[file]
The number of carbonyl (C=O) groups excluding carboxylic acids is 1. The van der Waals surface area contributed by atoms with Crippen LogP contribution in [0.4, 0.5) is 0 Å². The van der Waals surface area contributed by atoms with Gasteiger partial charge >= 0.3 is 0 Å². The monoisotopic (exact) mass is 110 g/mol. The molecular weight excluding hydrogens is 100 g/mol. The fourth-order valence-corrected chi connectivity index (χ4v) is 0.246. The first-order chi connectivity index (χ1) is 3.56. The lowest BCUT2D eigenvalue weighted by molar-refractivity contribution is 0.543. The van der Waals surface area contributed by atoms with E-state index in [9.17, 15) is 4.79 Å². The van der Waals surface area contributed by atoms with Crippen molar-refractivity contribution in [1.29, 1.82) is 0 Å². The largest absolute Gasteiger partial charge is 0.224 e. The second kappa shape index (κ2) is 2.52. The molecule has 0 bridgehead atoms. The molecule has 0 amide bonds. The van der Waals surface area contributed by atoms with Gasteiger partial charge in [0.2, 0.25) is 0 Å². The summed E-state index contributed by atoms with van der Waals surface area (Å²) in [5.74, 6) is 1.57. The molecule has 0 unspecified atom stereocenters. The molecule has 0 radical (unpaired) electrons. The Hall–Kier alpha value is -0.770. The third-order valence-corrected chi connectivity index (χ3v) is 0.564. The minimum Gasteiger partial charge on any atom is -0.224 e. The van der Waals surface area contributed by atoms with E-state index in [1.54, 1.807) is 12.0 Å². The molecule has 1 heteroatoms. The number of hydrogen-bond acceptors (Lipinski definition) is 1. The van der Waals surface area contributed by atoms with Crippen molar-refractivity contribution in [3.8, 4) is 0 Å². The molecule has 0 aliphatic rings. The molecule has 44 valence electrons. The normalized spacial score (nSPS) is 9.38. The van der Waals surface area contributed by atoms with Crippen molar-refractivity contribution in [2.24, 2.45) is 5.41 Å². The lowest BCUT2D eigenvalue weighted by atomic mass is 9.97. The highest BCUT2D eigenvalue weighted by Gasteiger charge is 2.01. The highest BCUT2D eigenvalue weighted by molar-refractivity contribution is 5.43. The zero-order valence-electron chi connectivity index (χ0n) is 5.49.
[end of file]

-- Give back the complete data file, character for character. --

The number of carbonyl (C=O) groups excluding carboxylic acids is 1. The van der Waals surface area contributed by atoms with Crippen LogP contribution in [0.4, 0.5) is 0 Å². The van der Waals surface area contributed by atoms with Gasteiger partial charge >= 0.3 is 0 Å². The monoisotopic (exact) mass is 110 g/mol. The molecular weight excluding hydrogens is 100 g/mol. The fourth-order valence-corrected chi connectivity index (χ4v) is 0.246. The first-order chi connectivity index (χ1) is 3.56. The lowest BCUT2D eigenvalue weighted by molar-refractivity contribution is 0.543. The van der Waals surface area contributed by atoms with E-state index in [9.17, 15) is 4.79 Å². The van der Waals surface area contributed by atoms with Crippen molar-refractivity contribution in [1.29, 1.82) is 0 Å². The largest absolute Gasteiger partial charge is 0.224 e. The second kappa shape index (κ2) is 2.52. The molecule has 0 bridgehead atoms. The molecule has 0 amide bonds. The van der Waals surface area contributed by atoms with Gasteiger partial charge in [0.2, 0.25) is 0 Å². The summed E-state index contributed by atoms with van der Waals surface area (Å²) in [5.74, 6) is 1.57. The molecule has 0 unspecified atom stereocenters. The molecule has 0 radical (unpaired) electrons. The Hall–Kier alpha value is -0.770. The third-order valence-corrected chi connectivity index (χ3v) is 0.564. The minimum Gasteiger partial charge on any atom is -0.224 e. The van der Waals surface area contributed by atoms with E-state index in [1.54, 1.807) is 12.0 Å². The molecule has 1 heteroatoms. The number of hydrogen-bond acceptors (Lipinski definition) is 1. The van der Waals surface area contributed by atoms with Crippen molar-refractivity contribution in [3.8, 4) is 0 Å². The molecule has 0 aliphatic rings. The molecule has 44 valence electrons. The normalized spacial score (nSPS) is 9.38. The van der Waals surface area contributed by atoms with Crippen molar-refractivity contribution in [2.24, 2.45) is 5.41 Å². The lowest BCUT2D eigenvalue weighted by atomic mass is 9.97. The highest BCUT2D eigenvalue weighted by Gasteiger charge is 2.01. The highest BCUT2D eigenvalue weighted by molar-refractivity contribution is 5.43. The zero-order valence-electron chi connectivity index (χ0n) is 5.49.